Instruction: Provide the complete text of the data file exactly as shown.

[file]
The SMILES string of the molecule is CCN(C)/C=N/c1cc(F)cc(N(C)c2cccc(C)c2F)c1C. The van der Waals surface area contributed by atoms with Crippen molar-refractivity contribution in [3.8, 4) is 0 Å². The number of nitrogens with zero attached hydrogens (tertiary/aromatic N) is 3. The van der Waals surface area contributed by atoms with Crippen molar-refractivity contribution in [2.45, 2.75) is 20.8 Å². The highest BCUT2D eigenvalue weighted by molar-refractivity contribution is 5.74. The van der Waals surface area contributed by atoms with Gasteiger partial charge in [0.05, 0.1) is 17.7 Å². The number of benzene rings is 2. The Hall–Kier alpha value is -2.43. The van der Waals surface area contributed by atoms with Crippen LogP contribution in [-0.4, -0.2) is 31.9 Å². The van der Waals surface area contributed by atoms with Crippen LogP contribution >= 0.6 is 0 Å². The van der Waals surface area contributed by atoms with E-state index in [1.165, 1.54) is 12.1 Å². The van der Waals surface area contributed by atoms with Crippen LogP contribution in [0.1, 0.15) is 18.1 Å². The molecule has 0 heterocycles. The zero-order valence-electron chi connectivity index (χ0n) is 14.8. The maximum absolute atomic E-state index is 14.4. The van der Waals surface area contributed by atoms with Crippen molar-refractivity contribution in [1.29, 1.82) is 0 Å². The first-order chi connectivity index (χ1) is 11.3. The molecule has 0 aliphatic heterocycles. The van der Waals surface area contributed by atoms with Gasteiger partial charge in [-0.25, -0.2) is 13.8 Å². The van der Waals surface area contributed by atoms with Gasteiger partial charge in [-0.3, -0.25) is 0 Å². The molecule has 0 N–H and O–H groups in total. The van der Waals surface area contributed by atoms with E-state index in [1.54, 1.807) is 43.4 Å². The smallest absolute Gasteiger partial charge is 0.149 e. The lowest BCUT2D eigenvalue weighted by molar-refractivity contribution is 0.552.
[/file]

The SMILES string of the molecule is CCN(C)/C=N/c1cc(F)cc(N(C)c2cccc(C)c2F)c1C. The van der Waals surface area contributed by atoms with Crippen molar-refractivity contribution in [3.8, 4) is 0 Å². The number of nitrogens with zero attached hydrogens (tertiary/aromatic N) is 3. The van der Waals surface area contributed by atoms with Crippen molar-refractivity contribution in [2.45, 2.75) is 20.8 Å². The highest BCUT2D eigenvalue weighted by molar-refractivity contribution is 5.74. The van der Waals surface area contributed by atoms with Gasteiger partial charge in [0.05, 0.1) is 17.7 Å². The number of benzene rings is 2. The Hall–Kier alpha value is -2.43. The van der Waals surface area contributed by atoms with Crippen LogP contribution in [-0.4, -0.2) is 31.9 Å². The van der Waals surface area contributed by atoms with Crippen LogP contribution >= 0.6 is 0 Å². The van der Waals surface area contributed by atoms with E-state index in [1.165, 1.54) is 12.1 Å². The van der Waals surface area contributed by atoms with Crippen LogP contribution in [0.1, 0.15) is 18.1 Å². The molecule has 0 heterocycles. The zero-order valence-electron chi connectivity index (χ0n) is 14.8. The maximum absolute atomic E-state index is 14.4. The van der Waals surface area contributed by atoms with Crippen molar-refractivity contribution in [1.29, 1.82) is 0 Å². The first-order chi connectivity index (χ1) is 11.3. The molecule has 0 aliphatic heterocycles. The van der Waals surface area contributed by atoms with Gasteiger partial charge in [-0.25, -0.2) is 13.8 Å². The van der Waals surface area contributed by atoms with Gasteiger partial charge in [-0.3, -0.25) is 0 Å². The molecule has 0 N–H and O–H groups in total. The van der Waals surface area contributed by atoms with E-state index in [1.54, 1.807) is 43.4 Å². The smallest absolute Gasteiger partial charge is 0.149 e. The lowest BCUT2D eigenvalue weighted by molar-refractivity contribution is 0.552.